Roger Waters Re-Recording 'Dark Side of the Moon' Without Pink Floyd, Ukraine Ambassador Says He's "Just Another Brick in the Wall"

"Because not enough people recognised what it's about, what it was I was saying then," Rogers said of the iconic album

Photo: Alterna2

BY Megan LaPierrePublished Feb 9, 2023

Roger Waters has been a lot lately. Seriously, it's getting a little hard to keep up.

Yesterday (February 8), the former Pink Floyd bandleader not only gave a speech on behalf of Russia before the United Nations (UN) Security Council, but also revealed his plans to re-record seminal 1973 album The Dark Side of the Moon — solo.

At the invitation of the Russian Federation, vocal Ukraine critic and accused "antisemitic Putin apologist" Waters took on a strange voice for his impression of a diplomat over Zoom, which included enacting a conversation with his dead mother.

The musician claimed to represent the concerns of four billion people in the "voiceless majority," who, in his opinion, see Presidents Biden, Putin, and Zelenskyy as equally responsible for Russia's invasion of Ukraine. He did not provide further clarification of which half of the world's population he was speaking for.

"The invasion of Ukraine by the Russian Federation was illegal. I condemn it in the strongest possible terms," Rogers said, adding: "Also, the Russian invasion of Ukraine was not unprovoked, so I also condemn the provocateurs in the strongest possible terms." You can watch the whole speech below.

While the Russian member of the UN Security Council Vasily Nebenzya applauded Waters's "precise analysis," suggesting that the consensus between him and the "international creative intelligentsia" (is that a lyric by the 1975 or something?) was that NATO incited violence in Ukraine to fight a "proxy war with Russia."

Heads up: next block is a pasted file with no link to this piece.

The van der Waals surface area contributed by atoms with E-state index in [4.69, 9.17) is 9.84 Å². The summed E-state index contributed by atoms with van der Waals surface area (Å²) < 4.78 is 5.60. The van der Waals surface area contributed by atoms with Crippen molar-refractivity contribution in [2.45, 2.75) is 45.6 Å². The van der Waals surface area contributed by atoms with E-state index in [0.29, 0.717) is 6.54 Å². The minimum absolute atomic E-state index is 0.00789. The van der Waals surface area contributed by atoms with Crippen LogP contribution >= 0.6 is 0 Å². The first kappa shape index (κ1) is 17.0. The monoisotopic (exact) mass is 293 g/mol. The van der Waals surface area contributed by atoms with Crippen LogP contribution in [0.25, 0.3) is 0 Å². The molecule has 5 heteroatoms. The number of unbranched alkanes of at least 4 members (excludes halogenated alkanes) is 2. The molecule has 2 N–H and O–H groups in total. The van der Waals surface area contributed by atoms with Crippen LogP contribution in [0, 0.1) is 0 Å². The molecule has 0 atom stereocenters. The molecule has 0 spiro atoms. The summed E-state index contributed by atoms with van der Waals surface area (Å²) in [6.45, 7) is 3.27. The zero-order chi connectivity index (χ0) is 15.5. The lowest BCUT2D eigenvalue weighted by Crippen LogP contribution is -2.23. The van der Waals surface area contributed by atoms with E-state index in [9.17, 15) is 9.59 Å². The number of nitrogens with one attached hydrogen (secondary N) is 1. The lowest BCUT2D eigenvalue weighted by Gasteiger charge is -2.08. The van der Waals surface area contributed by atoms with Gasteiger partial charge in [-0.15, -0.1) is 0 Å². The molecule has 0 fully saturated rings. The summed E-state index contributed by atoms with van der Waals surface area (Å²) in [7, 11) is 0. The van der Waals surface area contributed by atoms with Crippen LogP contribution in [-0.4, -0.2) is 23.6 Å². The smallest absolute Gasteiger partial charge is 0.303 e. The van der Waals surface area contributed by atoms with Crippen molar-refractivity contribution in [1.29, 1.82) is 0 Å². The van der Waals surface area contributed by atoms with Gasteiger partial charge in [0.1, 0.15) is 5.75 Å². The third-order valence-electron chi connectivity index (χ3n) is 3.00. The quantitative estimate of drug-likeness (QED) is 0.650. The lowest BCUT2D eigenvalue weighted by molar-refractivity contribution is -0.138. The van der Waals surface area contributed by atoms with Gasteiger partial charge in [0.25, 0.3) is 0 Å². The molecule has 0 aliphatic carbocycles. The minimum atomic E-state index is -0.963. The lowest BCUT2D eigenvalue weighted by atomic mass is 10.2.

Ukrainian ambassador Sergiy Kyslytsya was the last to speak at the meeting and noted the Soviet Union's banning of Pink Floyd in 1979 for protesting against the invasion of Afghanistan. "It is ironic, if not hypocritical, that Mr. Waters attempts now to whitewash another invasion," Kyslytsya said. "How sad for his former fans to see him accepting the role of just another brick in the wall — the wall of Russian disinformation and propaganda."

"Keep strumming the guitar, Mr. Waters," the ambassador added. "It suits you more than lecturing the security council on how to do its job. No flying pigs here, please."

Then came the publication of a new profile on Waters by Tristram Fane Saunders for The Telegraph, where the musician dropped the bombshell of the Dark Side of the Moon re-recording he has secretly been working on (without the knowledge of Pink Floyd members David Gilmour and Nick Mason), and of which he played the journalist a full-length cut.

"I wrote The Dark Side of the Moon. Let's get rid of all this 'we' crap!" Waters said of the unassailable classic. "Of course we were a band, there were four of us, we all contributed — but it's my project and I wrote it. So… blah!" He wrote the lyrics, and is credited for the composition of three out of its 10 tracks and co-writing two others.

In addition to wanting more credit, Waters also felt the need to remake the project — which celebrates its 50th anniversary next month — to further hammer home its message: "Because not enough people recognized what it's about, what it was I was saying then," he explained. Now, he attempts to get his point across by "talking all over" the album's instrumental tracks, according to Saunders, who claims Waters sings throughout the album but only actually plays an instrument on one song: a bass solo on "Us and Them."

Waters admitted to having "no idea" if he'll run into copyright issues trying to release a rival recording of Pink Floyd's most renowned record, and though its release has apparently been pushed back from March until May, the musician's team assured the journalist that it's going to happen. Stand still, laddy!


Latest Coverage